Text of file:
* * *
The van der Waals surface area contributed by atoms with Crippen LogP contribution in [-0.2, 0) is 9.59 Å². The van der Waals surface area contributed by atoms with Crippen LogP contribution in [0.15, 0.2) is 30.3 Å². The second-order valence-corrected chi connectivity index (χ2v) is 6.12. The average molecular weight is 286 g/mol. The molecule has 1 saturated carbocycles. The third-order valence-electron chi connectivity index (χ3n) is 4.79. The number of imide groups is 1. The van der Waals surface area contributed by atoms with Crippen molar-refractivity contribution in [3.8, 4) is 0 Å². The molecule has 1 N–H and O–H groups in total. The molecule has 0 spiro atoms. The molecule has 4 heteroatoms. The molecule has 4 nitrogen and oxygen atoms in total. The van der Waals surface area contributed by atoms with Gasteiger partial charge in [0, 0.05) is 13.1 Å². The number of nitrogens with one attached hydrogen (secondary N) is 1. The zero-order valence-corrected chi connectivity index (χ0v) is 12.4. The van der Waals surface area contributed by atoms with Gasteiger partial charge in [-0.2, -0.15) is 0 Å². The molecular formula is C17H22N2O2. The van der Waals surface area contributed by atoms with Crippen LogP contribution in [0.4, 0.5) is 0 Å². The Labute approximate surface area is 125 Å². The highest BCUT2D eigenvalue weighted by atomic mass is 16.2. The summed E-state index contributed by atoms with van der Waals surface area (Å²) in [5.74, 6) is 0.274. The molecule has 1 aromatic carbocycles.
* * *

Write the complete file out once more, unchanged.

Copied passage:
The van der Waals surface area contributed by atoms with Crippen LogP contribution in [-0.2, 0) is 9.59 Å². The van der Waals surface area contributed by atoms with Crippen LogP contribution in [0.15, 0.2) is 30.3 Å². The second-order valence-corrected chi connectivity index (χ2v) is 6.12. The average molecular weight is 286 g/mol. The molecule has 1 saturated carbocycles. The third-order valence-electron chi connectivity index (χ3n) is 4.79. The number of imide groups is 1. The van der Waals surface area contributed by atoms with Crippen molar-refractivity contribution in [3.8, 4) is 0 Å². The molecule has 1 N–H and O–H groups in total. The molecule has 0 spiro atoms. The molecule has 4 heteroatoms. The molecule has 4 nitrogen and oxygen atoms in total. The van der Waals surface area contributed by atoms with Gasteiger partial charge in [0, 0.05) is 13.1 Å². The number of nitrogens with one attached hydrogen (secondary N) is 1. The zero-order valence-corrected chi connectivity index (χ0v) is 12.4. The van der Waals surface area contributed by atoms with Gasteiger partial charge in [-0.2, -0.15) is 0 Å². The molecular formula is C17H22N2O2. The van der Waals surface area contributed by atoms with Crippen LogP contribution in [0.4, 0.5) is 0 Å². The Labute approximate surface area is 125 Å². The highest BCUT2D eigenvalue weighted by atomic mass is 16.2. The summed E-state index contributed by atoms with van der Waals surface area (Å²) in [5.74, 6) is 0.274. The molecule has 1 aromatic carbocycles.